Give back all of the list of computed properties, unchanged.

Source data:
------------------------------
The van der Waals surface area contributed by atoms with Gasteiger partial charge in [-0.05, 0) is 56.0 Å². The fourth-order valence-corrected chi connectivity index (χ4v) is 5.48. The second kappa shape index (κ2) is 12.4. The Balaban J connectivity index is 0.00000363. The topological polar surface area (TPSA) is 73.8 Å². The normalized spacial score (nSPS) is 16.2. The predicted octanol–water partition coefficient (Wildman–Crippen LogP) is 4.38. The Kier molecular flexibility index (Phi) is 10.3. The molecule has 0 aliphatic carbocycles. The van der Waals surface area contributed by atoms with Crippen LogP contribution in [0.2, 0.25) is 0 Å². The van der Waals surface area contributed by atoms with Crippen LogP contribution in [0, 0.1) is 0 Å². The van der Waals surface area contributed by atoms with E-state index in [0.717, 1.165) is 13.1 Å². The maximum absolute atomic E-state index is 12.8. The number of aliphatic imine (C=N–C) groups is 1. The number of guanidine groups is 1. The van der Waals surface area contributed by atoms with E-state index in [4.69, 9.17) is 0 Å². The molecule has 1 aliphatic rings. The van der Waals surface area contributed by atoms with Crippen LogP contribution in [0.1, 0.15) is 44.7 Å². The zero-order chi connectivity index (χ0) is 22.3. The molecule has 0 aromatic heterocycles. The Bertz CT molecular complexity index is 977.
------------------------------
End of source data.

The van der Waals surface area contributed by atoms with Gasteiger partial charge in [-0.05, 0) is 56.0 Å². The fourth-order valence-corrected chi connectivity index (χ4v) is 5.48. The second kappa shape index (κ2) is 12.4. The Balaban J connectivity index is 0.00000363. The topological polar surface area (TPSA) is 73.8 Å². The normalized spacial score (nSPS) is 16.2. The predicted octanol–water partition coefficient (Wildman–Crippen LogP) is 4.38. The Kier molecular flexibility index (Phi) is 10.3. The molecule has 0 aliphatic carbocycles. The van der Waals surface area contributed by atoms with Crippen LogP contribution in [0.2, 0.25) is 0 Å². The van der Waals surface area contributed by atoms with Crippen LogP contribution in [0, 0.1) is 0 Å². The van der Waals surface area contributed by atoms with E-state index in [0.717, 1.165) is 13.1 Å². The maximum absolute atomic E-state index is 12.8. The number of aliphatic imine (C=N–C) groups is 1. The number of guanidine groups is 1. The van der Waals surface area contributed by atoms with E-state index in [4.69, 9.17) is 0 Å². The molecule has 1 aliphatic rings. The van der Waals surface area contributed by atoms with Crippen LogP contribution in [0.1, 0.15) is 44.7 Å². The zero-order chi connectivity index (χ0) is 22.3. The molecule has 0 aromatic heterocycles. The Bertz CT molecular complexity index is 977.